Robert Key: To ask the hon. Member for North Devon, representing the House of Commons Commission if he will make a statement on the carbon offset payment made by the House in respect of parliamentary air travel in 2006-07. 
Nick Harvey: The Commission decided in June 2006 that the House should make payments to offset carbon emissions from air travel paid by the House or from Members' parliamentary allowances and booked using the parliamentary Travel Office. The House of Lords House Committee did likewise in July 2006. The House made its first carbon offset payment for 2006-07 in May 2007. The payment for 2006-07 was £26,025.50 and resulted from the emission of an estimated 2,626 tonnes of carbon from parliamentary air travel during the year. The offset payment has been made to the Government Carbon Offsetting Fund, which is overseen by DEFRA.
Lynne Featherstone: To ask the Prime Minister what representations he made to the President of Pakistan on that countrys record on human rights and civil liberties at their meeting on 28 January 2008; and if he will make a statement. 
The Prime Minister: I discussed a wide range of issues with President Musharraf. I refer the hon. Member to the press conference I held with the President on 28 January 2008. A transcript of this is available on the No. 10 website:
Mrs. Gillan: To ask the Secretary of State for Children, Schools and Families (1) how many allegations of child abuse have been reported by (a) state maintained and (b) independent schools to (i) the police and (ii) social services in each of the last five years; 
(2) what obligations state maintained schools have to report allegations of child abuse to (a) the police and (b) social services; and whether independent schools operate under the same obligations. 
Kevin Brennan [holding answer 1 February 2008]: The information requested about the number of allegations reported by maintained and independent schools to the police and social services is not held centrally.
The Government issued comprehensive guidance for schools and other education institutions, Safeguarding Children and Safer Recruitment in Education, in November 2006 and this came into force in January 2007. This sets out the process for dealing with allegations that might indicate that someone is unsuitable to continue to work with children, because it is alleged that they have behaved in a way that has harmed a child, or may have harmed a child; possibly committed a criminal offence against or related to a child; or behaved towards a child or children in a way that indicates s/he is unsuitable to work with children. The guidance is clear that any allegations that fall within this definition must be taken seriously and should be examined objectively by someone independent of the school concerned: in the first instance this is typically the local authority designated officer who leads on dealing with allegations in that area. The guidance explains that the police must be consulted about any case in which a criminal offence may have been committed, and that a strategy discussion (which will involve childrens social care) should take place when there is cause to suspect a child is suffering or is likely to suffer significant harm. Sometimes allegations will be so serious as to require immediate intervention by childrens social care or the police, prior to notifying the local authority designated officer.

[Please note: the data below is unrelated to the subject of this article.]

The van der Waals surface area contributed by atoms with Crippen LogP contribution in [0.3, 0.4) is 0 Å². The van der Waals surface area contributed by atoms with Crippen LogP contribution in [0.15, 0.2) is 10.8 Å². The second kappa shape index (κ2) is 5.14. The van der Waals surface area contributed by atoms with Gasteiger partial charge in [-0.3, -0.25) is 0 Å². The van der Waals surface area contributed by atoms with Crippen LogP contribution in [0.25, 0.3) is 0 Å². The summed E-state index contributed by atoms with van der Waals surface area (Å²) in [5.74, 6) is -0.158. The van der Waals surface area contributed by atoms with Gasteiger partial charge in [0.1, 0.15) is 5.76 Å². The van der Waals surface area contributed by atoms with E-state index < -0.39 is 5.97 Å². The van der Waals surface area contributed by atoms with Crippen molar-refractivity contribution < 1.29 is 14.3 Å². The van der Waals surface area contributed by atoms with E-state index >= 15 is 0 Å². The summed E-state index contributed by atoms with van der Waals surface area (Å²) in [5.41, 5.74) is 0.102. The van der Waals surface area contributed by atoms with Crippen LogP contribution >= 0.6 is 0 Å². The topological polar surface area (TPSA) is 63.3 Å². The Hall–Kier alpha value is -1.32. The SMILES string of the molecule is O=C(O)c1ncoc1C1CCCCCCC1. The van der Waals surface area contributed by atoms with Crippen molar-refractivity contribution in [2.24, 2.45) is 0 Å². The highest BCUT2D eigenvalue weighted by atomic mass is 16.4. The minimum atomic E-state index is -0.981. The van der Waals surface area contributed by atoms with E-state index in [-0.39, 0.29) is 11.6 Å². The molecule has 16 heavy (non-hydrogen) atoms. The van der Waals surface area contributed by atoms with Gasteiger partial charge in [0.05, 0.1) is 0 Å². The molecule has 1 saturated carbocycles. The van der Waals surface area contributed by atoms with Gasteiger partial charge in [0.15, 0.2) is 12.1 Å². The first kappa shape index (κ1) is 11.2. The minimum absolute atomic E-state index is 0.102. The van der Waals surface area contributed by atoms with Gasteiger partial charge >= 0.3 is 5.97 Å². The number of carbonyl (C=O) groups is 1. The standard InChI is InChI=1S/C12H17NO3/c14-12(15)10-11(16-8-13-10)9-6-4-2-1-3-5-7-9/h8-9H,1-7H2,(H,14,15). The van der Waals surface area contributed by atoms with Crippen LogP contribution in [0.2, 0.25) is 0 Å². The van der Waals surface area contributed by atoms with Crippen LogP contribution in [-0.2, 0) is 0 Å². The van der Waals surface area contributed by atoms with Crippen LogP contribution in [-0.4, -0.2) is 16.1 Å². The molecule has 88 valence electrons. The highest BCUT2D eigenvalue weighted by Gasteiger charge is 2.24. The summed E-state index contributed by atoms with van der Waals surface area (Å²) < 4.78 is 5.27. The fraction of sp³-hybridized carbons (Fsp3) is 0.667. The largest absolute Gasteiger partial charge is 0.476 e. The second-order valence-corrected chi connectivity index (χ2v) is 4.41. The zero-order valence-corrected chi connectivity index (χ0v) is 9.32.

This guidance is directed at both maintained and independent schools. For maintained schools it is underpinned by the duty on governing bodies in section 175 of the Education Act 2002. For independent schools the duty to safeguard and promote the welfare of pupils is underpinned by requirements in regulations made under section 157 of the Education Act 2002. The relevant regulations are the Education (Independent School Standards) (England) Regulations 2003, as amended.
Beverley Hughes [holding answer 4 February 2008]: This Government recognise that child care costs are a serious matter for some families, which is why we are doing more than ever before to make good quality child care and early education accessible and affordable.
We are investing £3 billion per year to support free early education, so all three and four-year-olds, irrespective of the employment status of their parents, can benefit from 12.5 hours of free early years provision for 38 weeks per year. This increases to 15 hours by 2010 and will be delivered more flexibly to
meet families' needs. In addition, we announced in the Children's Plan an additional £100 million to pilot a free entitlement for 20,000 of our most disadvantaged two-year-olds.
We have enabled employers to support working parents with their child care costs by offering tax and national insurance exemptions through salary sacrifice and child care vouchers for good quality formal child care. In addition, beginning in September 2008, £75 million has been made available over three years, so that 50,000 workless families can benefit from free child care, allowing parents to access training and move into work.